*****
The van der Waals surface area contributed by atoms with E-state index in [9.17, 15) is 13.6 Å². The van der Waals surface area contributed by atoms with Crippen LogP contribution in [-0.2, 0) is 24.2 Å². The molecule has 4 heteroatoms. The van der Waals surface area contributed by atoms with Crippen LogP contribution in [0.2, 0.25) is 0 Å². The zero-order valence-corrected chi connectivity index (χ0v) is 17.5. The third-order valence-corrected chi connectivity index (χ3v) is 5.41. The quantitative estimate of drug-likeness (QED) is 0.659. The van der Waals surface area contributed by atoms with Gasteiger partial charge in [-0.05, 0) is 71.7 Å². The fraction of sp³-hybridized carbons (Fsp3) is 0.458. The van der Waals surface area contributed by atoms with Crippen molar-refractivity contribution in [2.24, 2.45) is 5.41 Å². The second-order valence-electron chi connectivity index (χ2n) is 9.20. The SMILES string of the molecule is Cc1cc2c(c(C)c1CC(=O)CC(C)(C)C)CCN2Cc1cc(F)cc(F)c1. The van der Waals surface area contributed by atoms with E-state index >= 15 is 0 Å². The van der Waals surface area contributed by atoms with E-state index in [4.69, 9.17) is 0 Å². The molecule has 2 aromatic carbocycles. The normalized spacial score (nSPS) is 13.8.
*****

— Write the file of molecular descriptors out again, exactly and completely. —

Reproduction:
The van der Waals surface area contributed by atoms with E-state index in [9.17, 15) is 13.6 Å². The van der Waals surface area contributed by atoms with Crippen LogP contribution in [-0.2, 0) is 24.2 Å². The molecule has 4 heteroatoms. The van der Waals surface area contributed by atoms with Crippen LogP contribution in [0.2, 0.25) is 0 Å². The zero-order valence-corrected chi connectivity index (χ0v) is 17.5. The third-order valence-corrected chi connectivity index (χ3v) is 5.41. The quantitative estimate of drug-likeness (QED) is 0.659. The van der Waals surface area contributed by atoms with Gasteiger partial charge in [-0.05, 0) is 71.7 Å². The fraction of sp³-hybridized carbons (Fsp3) is 0.458. The van der Waals surface area contributed by atoms with Crippen molar-refractivity contribution in [2.24, 2.45) is 5.41 Å². The second-order valence-electron chi connectivity index (χ2n) is 9.20. The SMILES string of the molecule is Cc1cc2c(c(C)c1CC(=O)CC(C)(C)C)CCN2Cc1cc(F)cc(F)c1. The van der Waals surface area contributed by atoms with E-state index >= 15 is 0 Å². The van der Waals surface area contributed by atoms with E-state index in [4.69, 9.17) is 0 Å². The molecule has 2 aromatic carbocycles. The normalized spacial score (nSPS) is 13.8.